I'd invite you to take your Bibles and turn with me to Psalm 50. Before you get to 50, allow your eyes to fall upon Psalm 49, and remember from a couple of weeks ago, as we continue to go through the second book of the Psalms, a couple of weeks ago we were looking at Psalm 49 which is a very different kind of psalm. It sounds a lot like Proverbs or some of the other wisdom literature from the Old Testament, like the book of Ecclesiastes. In fact, we found a lot of phrases that reminded us of the book of Ecclesiastes in Psalm 49. Well, tonight we're going to be looking at the next Psalm. And just as Psalm 49 is a little bit different kind of a psalm, so also Psalm 50 is a very different kind of psalm. Psalm 49 and Psalm 50 have their own surprises for us. So before we hear God's word read and proclaimed, let's look to the Lord God and ask His Spirit to illumine our hearts as we hear His word. Let's pray.
Our heavenly Father, we bow before You. Your word is truth. It's a lamp to our feet; it's a light to our path. It also reflects to us the royal law… as a man or a woman looks in the mirror and sees his or her reflection. That is, Your word shows us ourselves. It shows us our sins. It reveals to us our need for Your grace. This Psalm reveals to us our need for Your grace. It reveals to us, even as Your people, our need for grace and forgiveness. We ask that You would open our eyes, then, to see Your truth for us; that before we sought to apply it to another we would apply it to our own hearts; that before we would take the speck out of our brother or sister's eye, we would take the log out of our own. We ask, then, by Your word that You would show us ourselves. But more than that, O God, we pray that You would reveal Yourself and point us to our Savior and to the grace which is in Him. We ask this in His name. Amen.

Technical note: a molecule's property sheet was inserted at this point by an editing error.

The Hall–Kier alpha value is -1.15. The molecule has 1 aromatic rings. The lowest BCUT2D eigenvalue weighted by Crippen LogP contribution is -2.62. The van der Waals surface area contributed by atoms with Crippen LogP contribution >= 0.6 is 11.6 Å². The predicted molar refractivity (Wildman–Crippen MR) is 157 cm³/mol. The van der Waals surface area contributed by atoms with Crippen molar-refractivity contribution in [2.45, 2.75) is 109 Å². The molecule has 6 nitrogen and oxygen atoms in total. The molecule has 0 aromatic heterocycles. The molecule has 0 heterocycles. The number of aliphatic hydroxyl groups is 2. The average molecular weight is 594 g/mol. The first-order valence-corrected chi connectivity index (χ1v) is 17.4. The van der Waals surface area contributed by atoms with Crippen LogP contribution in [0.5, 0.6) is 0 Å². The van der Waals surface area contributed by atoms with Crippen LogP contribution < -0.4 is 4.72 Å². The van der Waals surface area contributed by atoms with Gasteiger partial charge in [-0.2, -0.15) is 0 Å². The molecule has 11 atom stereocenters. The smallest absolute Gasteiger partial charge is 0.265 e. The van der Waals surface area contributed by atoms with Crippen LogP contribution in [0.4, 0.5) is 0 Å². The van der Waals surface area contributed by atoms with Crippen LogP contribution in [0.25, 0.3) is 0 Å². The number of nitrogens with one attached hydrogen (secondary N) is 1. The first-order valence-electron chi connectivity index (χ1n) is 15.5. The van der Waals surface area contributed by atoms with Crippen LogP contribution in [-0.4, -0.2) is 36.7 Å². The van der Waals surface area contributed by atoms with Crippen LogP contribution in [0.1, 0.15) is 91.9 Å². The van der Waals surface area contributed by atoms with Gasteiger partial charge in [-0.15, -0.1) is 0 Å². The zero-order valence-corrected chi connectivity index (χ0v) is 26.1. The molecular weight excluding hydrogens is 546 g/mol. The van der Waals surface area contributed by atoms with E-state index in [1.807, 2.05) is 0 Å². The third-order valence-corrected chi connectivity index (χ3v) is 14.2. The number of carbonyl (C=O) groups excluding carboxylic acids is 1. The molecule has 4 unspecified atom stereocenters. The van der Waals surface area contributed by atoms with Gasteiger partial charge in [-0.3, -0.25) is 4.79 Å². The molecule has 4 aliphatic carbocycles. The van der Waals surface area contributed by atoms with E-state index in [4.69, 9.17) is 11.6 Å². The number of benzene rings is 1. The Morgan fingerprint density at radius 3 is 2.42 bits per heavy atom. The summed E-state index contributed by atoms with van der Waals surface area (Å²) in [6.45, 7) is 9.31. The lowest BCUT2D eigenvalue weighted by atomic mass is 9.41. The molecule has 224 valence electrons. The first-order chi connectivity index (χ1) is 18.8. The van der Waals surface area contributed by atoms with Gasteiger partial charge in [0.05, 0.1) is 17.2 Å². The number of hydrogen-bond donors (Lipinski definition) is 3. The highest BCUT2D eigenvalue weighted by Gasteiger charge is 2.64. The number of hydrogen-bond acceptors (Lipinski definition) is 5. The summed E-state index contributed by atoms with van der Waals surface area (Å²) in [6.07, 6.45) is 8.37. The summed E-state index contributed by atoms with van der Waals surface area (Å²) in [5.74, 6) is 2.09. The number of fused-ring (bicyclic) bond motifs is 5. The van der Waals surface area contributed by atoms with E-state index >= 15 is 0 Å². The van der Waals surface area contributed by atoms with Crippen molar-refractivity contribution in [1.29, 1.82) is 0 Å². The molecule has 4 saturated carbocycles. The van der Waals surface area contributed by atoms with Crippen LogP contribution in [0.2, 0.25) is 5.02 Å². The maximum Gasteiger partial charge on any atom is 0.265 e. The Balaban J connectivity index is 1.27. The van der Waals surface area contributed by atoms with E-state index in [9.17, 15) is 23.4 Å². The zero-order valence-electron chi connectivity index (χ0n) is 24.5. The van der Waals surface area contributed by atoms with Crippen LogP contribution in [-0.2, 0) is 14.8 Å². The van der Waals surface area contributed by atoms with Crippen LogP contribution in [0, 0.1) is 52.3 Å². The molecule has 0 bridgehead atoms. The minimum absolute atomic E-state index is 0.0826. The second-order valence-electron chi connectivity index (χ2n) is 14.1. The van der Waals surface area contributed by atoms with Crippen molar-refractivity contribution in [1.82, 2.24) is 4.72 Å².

Let's hear God's word in Psalm 50.